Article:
For a few moments look away from the tragic shootings in Jonesboro, Ark., and listen to Jeremy Estrada's extraordinary story of triumph.
Here at the 25th National Conference on Juvenile Justice, as the stocky young man in a suit walked back and forth across a platform sharing his story, you could have heard a pin drop. His voice was steady, understated, like a veteran sharing war stories.
And the audience of 1,000 juvenile judges, prosecutors, probation officers, and youth workers have seen and heard it all when it comes to troubled kids. When Estrada finished, they stood and applauded.
"I grew up in the projects in East LA, a place with the highest gang concentration in the country," Estrada says. "My father sold heroin out of the house, and my mother was addicted to heroin.... At age 3 or 4, I was living on my own, staying out all hours of the night with friends.
"I was never comfortable going home because my father was always upset, kicking me and my younger brother. I had a younger sister who died of heroin because of heroin from my mother.... Eventually, my father left and I had to raise my brother.
"When I was 10, my Mom would leave sometimes for two or three weeks at a time, and I had to feed my brother and pay the bills.... I would get money any way I could.
"Glenn was my best friend, four years older than me. He was in a gang, and always there for me like family when there was no food in the house.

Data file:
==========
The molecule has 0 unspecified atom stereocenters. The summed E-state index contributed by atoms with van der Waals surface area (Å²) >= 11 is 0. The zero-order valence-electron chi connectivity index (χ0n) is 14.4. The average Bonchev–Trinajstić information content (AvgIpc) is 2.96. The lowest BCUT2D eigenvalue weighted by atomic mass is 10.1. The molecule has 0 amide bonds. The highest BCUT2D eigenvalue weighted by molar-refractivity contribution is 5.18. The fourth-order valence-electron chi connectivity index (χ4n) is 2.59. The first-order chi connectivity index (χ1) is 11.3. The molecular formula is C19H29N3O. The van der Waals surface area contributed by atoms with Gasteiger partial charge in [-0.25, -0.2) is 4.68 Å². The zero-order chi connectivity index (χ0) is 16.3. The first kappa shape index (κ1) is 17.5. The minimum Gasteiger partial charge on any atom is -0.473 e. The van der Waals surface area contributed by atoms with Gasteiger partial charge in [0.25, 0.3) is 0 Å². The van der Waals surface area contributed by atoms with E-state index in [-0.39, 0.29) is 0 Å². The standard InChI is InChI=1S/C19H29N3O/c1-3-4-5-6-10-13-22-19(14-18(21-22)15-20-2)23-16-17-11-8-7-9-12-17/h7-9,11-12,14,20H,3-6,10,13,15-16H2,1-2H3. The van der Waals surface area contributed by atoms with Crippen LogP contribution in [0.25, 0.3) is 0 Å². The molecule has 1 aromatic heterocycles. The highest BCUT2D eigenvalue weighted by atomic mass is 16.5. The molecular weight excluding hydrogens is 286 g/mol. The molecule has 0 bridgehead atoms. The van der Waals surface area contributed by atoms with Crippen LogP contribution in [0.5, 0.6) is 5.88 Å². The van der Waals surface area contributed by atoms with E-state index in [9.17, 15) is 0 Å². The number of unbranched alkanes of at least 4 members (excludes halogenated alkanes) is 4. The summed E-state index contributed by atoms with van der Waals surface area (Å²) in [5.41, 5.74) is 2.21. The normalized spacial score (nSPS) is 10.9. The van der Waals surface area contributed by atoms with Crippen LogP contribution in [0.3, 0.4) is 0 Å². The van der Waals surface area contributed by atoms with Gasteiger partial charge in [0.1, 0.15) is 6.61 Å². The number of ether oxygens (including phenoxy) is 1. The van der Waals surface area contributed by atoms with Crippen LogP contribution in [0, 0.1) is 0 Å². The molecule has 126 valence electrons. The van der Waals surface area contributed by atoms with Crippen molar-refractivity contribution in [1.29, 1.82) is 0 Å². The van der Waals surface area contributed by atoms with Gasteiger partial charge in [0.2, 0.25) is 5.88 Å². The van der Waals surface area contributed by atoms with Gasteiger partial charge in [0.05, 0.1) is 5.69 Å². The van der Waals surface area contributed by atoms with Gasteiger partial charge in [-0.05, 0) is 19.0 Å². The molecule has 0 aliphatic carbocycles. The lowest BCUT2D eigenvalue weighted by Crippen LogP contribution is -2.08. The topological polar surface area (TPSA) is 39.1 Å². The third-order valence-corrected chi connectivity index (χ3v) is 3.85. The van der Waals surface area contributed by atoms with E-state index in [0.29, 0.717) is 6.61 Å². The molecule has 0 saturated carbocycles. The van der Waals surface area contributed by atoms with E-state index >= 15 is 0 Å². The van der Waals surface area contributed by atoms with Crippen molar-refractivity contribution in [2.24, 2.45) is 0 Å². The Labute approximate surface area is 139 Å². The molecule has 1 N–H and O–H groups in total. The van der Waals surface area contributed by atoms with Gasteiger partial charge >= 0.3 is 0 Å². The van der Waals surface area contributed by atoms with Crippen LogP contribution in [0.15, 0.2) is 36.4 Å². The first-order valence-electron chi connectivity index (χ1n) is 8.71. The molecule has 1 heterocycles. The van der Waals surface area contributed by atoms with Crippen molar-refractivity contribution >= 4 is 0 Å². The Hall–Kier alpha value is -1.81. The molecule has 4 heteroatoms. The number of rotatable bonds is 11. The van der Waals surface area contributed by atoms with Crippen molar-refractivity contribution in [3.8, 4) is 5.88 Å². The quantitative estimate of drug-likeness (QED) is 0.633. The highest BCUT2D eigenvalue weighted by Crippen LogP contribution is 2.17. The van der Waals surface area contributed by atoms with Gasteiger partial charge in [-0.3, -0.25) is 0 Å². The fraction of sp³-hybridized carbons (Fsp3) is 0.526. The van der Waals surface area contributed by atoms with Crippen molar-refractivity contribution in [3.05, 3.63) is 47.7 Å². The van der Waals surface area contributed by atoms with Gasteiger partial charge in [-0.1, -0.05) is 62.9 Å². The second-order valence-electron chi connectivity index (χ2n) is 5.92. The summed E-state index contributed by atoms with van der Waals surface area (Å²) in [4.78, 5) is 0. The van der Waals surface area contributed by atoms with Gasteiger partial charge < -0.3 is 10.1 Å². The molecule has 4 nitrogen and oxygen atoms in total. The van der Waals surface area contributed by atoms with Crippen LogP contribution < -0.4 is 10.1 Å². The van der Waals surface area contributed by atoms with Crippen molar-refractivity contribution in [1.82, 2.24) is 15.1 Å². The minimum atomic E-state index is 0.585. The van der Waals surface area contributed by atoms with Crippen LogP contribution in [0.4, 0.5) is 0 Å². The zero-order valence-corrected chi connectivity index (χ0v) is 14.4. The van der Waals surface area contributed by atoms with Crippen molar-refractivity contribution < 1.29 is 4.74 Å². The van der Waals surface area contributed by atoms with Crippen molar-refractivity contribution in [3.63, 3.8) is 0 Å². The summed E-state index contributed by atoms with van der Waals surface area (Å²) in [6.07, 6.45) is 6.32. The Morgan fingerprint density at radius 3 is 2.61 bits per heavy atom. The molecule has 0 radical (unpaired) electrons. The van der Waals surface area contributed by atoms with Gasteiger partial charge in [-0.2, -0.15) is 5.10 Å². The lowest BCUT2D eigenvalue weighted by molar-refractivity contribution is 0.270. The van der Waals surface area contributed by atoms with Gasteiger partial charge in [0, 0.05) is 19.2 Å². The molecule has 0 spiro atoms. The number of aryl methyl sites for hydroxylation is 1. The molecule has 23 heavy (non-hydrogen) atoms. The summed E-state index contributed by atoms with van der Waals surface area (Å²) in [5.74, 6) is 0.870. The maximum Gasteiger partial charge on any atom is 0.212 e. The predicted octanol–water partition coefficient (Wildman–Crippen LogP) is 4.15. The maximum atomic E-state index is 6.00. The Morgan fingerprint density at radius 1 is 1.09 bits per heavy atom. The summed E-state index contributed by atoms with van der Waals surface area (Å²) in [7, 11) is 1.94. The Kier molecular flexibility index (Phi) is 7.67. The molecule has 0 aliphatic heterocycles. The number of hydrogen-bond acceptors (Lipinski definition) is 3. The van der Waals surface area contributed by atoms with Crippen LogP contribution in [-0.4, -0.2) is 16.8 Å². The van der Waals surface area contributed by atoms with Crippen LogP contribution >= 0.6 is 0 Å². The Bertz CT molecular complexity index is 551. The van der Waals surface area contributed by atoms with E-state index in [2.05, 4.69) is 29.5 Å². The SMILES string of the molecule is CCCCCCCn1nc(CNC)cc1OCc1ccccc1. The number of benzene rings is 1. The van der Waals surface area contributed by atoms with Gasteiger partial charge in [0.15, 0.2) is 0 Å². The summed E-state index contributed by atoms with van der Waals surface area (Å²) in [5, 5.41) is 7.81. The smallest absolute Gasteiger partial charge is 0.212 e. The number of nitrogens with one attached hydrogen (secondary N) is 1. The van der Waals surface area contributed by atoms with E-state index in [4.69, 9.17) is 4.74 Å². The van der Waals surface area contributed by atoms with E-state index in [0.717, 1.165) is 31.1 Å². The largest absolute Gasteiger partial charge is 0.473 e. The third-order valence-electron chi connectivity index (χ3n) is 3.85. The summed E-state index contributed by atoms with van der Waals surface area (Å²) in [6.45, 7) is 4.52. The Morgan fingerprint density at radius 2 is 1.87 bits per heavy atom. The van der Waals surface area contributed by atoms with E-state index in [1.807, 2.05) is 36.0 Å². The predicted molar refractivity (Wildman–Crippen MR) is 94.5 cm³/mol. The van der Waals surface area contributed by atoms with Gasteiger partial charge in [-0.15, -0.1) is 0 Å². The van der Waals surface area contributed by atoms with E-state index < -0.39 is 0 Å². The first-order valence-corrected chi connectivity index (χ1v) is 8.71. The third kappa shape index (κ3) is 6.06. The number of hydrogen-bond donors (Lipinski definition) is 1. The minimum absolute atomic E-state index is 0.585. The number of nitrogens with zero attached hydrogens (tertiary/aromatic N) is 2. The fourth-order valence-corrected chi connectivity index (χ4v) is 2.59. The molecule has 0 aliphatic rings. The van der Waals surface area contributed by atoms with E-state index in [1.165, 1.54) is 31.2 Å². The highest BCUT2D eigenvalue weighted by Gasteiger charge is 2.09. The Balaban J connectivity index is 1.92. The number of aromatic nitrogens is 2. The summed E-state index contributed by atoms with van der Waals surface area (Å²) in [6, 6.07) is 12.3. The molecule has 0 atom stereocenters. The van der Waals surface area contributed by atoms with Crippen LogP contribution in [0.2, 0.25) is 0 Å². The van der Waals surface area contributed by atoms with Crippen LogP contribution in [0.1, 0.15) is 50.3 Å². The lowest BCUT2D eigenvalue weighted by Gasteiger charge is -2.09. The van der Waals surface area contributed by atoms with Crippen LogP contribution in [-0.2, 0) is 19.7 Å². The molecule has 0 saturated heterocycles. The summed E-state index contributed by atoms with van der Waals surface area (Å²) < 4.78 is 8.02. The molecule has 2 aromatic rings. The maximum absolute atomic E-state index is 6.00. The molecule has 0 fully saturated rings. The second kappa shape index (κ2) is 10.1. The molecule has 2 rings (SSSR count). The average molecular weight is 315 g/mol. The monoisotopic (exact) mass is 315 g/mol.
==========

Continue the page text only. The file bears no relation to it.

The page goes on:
"One time we were out walking past the projects.... A car stops and guys jump out (with knives) and they grab Glenn, stabbing him, and I start kicking and screaming because the guy who raised me is getting stabbed ... I get stabbed but I don't feel it.
"A woman nearby comes out and shoots a gun in the air, and the other guys take off, and I'm holding Glenn in my arms, just a 12-year-old kid holding his best friend as the paramedics arrive, but he doesn't make it."
From then on the forces that shaped Estrada are all too familiar for many inner-city children in LA. "My heart was hardened," he says.
According to Sgt. Arthur Reyna, who heads a street-gang unit for the Los Angeles Police Department, Estrada's life is unusual only in degree.
"He's talking about the ultimate worst that can happen to a kid," Mr. Reyna says. "It may not be the norm to the degree that [Estrada] experienced, but it's nothing astonishing here.... It's just a way of life."
Hatred built up in Estrada because he was alone and unsupervised, and no adults were concerned about him. And he had lost his best friend. "There was no adult there to help me," he says. "Not a single adult anywhere down the line."
He says, "Nobody starts off as a cold-blooded killer who hates everyone and can't smile. This is what happened to me. This is the transformation. I would go out and rob and do anything just to let the anger out."
Estrada sought revenge, helped along by TV and movie images of violence, he says.
His first juvenile arrest and detention was for assault and battery with great bodily harm. "I had heard terrible things about juvenile hall," he says. "But I loved it. There were three hot meals a day, electricity, a TV, and there was somebody there who would make certain I wouldn't die. All my physical needs were taken care of, and all my friends were there."
And when he was released from juvenile hall, there was the misplaced notoriety on the streets that he was "cool."